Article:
$$\begin{array}{cc}\hfill \phantom{\rule{1.em}{0ex}}& {G}_{\mu \nu}^{j}={\partial}_{\mu}{W}_{\nu}^{j}-{\partial}_{\nu}{W}_{\mu}^{j}-g{\u03f5}^{jkl}{W}_{\mu}^{k}{W}_{\nu}^{l}\hfill \end{array}$$

$$\begin{array}{cc}\hfill \phantom{\rule{1.em}{0ex}}& {F}_{\mu \nu}^{B}={\partial}_{\mu}{B}_{\nu}-{\partial}_{\nu}{B}_{\mu}\hfill \end{array}$$

$$\begin{array}{cc}\hfill \phantom{\rule{1.em}{0ex}}& \overline{)D}{\Psi}_{L,R}^{\left(j\right)}\equiv {\gamma}^{\mu}({\partial}_{\mu}+ig{W}_{\mu}+i{g}^{\prime}{Y}_{L,R}{B}_{\mu}){\Psi}_{L,R}^{\left(j\right)}\hfill \end{array}$$

$$\begin{array}{cc}\hfill \phantom{\rule{1.em}{0ex}}& D\equiv ({\partial}_{\mu}+ig{T}^{j}{W}_{\mu}^{j}+i{g}^{\prime}Y{B}_{\mu})\hfill \end{array}$$

The CP-conserving real type-I 2HDM potential of Equation (3) can be expressed as:
where the terms are the tree level potential, the Coleman–Weinberg, the temperature corrections, and the daisy term, respectively. The individual terms are described in the following equations.

$$V({\Phi}_{1},{\Phi}_{2},T)={V}_{tree}({\Phi}_{1},{\Phi}_{2})+{V}_{CW}({\Phi}_{1},{\Phi}_{2})+{V}_{T}\left(T\right)+{V}_{\mathrm{daisy}}\left(T\right),$$

The tree level potential is given by:

$$\begin{array}{cc}\hfill {V}_{\mathrm{tree}}({\Phi}_{1},{\Phi}_{2})=& {m}_{11}^{2}{\Phi}_{1}^{\u2020}{\Phi}_{1}+{m}_{22}^{2}{\Phi}_{2}^{\u2020}{\Phi}_{2}-\left[{m}_{12}^{2}{\Phi}_{1}^{\u2020}{\Phi}_{2}+{m}_{12}^{\ast}{\Phi}_{2}^{\u2020}{\Phi}_{1}\right]+\frac{1}{2}{\lambda}_{1}{\left({\Phi}_{1}^{\u2020}{\Phi}_{1}\right)}^{2}\hfill \\ \hfill \phantom{\rule{1.em}{0ex}}& +\frac{1}{2}{\lambda}_{2}{\left({\Phi}_{2}^{\u2020}{\Phi}_{2}\right)}^{2}+{\lambda}_{3}\left({\Phi}_{1}^{\u2020}{\Phi}_{1}\right)\left({\Phi}_{2}^{\u2020}{\Phi}_{2}\right)+{\lambda}_{4}\left({\Phi}_{1}^{\u2020}{\Phi}_{2}\right)\left({\Phi}_{2}^{\u2020}{\Phi}_{1}\right)\hfill \\ \hfill \phantom{\rule{1.em}{0ex}}& +\left[\frac{1}{2}{\lambda}_{5}{\left({\Phi}_{1}^{\u2020}{\Phi}_{2}\right)}^{2}+\frac{1}{2}{\lambda}_{5}^{\ast}{\left({\Phi}_{2}^{\u2020}{\Phi}_{1}\right)}^{2}\right].\hfill \end{array}$$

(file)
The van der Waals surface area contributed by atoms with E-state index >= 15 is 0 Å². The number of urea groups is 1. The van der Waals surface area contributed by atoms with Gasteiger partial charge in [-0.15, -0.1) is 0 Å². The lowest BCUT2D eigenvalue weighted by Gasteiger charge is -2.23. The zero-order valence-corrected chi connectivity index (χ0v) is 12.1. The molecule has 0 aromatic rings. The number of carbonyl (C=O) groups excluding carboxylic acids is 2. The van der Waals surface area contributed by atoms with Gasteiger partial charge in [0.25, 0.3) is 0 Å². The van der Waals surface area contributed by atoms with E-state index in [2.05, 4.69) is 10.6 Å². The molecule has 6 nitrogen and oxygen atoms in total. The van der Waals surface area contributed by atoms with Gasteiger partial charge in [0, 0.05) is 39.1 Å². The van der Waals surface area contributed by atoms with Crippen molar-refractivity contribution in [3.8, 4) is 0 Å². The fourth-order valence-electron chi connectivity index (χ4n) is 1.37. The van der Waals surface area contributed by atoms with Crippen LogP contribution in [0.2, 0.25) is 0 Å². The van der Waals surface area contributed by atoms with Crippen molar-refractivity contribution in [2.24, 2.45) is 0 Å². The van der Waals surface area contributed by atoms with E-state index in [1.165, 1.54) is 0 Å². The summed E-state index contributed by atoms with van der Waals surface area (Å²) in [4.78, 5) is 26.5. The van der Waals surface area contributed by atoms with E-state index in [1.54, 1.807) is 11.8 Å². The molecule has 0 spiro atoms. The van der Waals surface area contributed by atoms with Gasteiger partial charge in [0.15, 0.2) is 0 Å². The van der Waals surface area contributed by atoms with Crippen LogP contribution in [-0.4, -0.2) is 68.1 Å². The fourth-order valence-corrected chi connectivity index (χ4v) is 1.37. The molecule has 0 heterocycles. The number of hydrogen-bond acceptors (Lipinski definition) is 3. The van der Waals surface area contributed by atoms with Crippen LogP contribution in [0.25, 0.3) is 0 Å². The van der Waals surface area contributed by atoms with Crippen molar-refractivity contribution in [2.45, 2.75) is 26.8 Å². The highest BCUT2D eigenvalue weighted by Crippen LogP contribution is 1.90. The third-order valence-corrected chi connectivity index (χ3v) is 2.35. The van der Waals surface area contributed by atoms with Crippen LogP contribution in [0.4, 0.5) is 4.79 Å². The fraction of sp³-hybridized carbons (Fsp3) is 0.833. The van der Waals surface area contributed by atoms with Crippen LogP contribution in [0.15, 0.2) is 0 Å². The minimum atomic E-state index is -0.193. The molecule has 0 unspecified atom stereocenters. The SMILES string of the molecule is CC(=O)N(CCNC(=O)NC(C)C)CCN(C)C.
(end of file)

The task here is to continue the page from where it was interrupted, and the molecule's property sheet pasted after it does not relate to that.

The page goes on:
Here, ${m}_{12}$ depends on the mixing angle $\beta $ between $v1$ and $v2$ and is defined as $tan\phantom{\rule{3.33333pt}{0ex}}\beta =v2/v1$. While $tan\phantom{\rule{3.33333pt}{0ex}}\beta $ is a physical parameter here, it is still possible to redefine the two doublets and go to a basis of the two doublets: the so-called Higgs basis (H1 and H2)—for more detail, see [16]. The $\lambda $s are the quartic coupling constants, and all of them (including ${\lambda}_{5}$) are assumed real for this work and are given by:

$$\begin{array}{cc}\hfill {\lambda}_{1}& =\frac{1}{{v}_{\mathrm{sm}}^{2}{cos}^{2}\beta}\left(-{\mu}^{2}tan\beta +{m}_{h}^{2}{sin}^{2}\alpha +{m}_{H}^{2}{cos}^{2}\alpha \right)\hfill \end{array}$$

$$\begin{array}{cc}\hfill {\lambda}_{2}& =\frac{1}{{v}_{\mathrm{sm}}^{2}{sin}^{2}\beta}\left(-\frac{{\mu}^{2}}{tan\beta}+{m}_{h}^{2}{cos}^{2}\alpha +{m}_{H}^{2}{sin}^{2}\alpha \right)\hfill \end{array}$$

$$\begin{array}{cc}\hfill {\lambda}_{3}& =\frac{1}{{v}_{\mathrm{sm}}^{2}}\left(-\frac{2{\mu}^{2}}{sin2\beta}+2{m}_{{H}_{\pm}}^{2}+\left({m}_{H}^{2}-{m}_{h}^{2}\right)\frac{sin2\alpha}{sin2\beta}\right)\hfill \end{array}$$

$$\begin{array}{cc}\hfill {\lambda}_{4}& =\frac{1}{{v}_{\mathrm{sm}}^{2}}\left(\frac{2{\mu}^{2}}{sin2\beta}+{m}_{A}^{2}-2{m}_{{H}_{\pm}}^{2}\right)\hfill \end{array}$$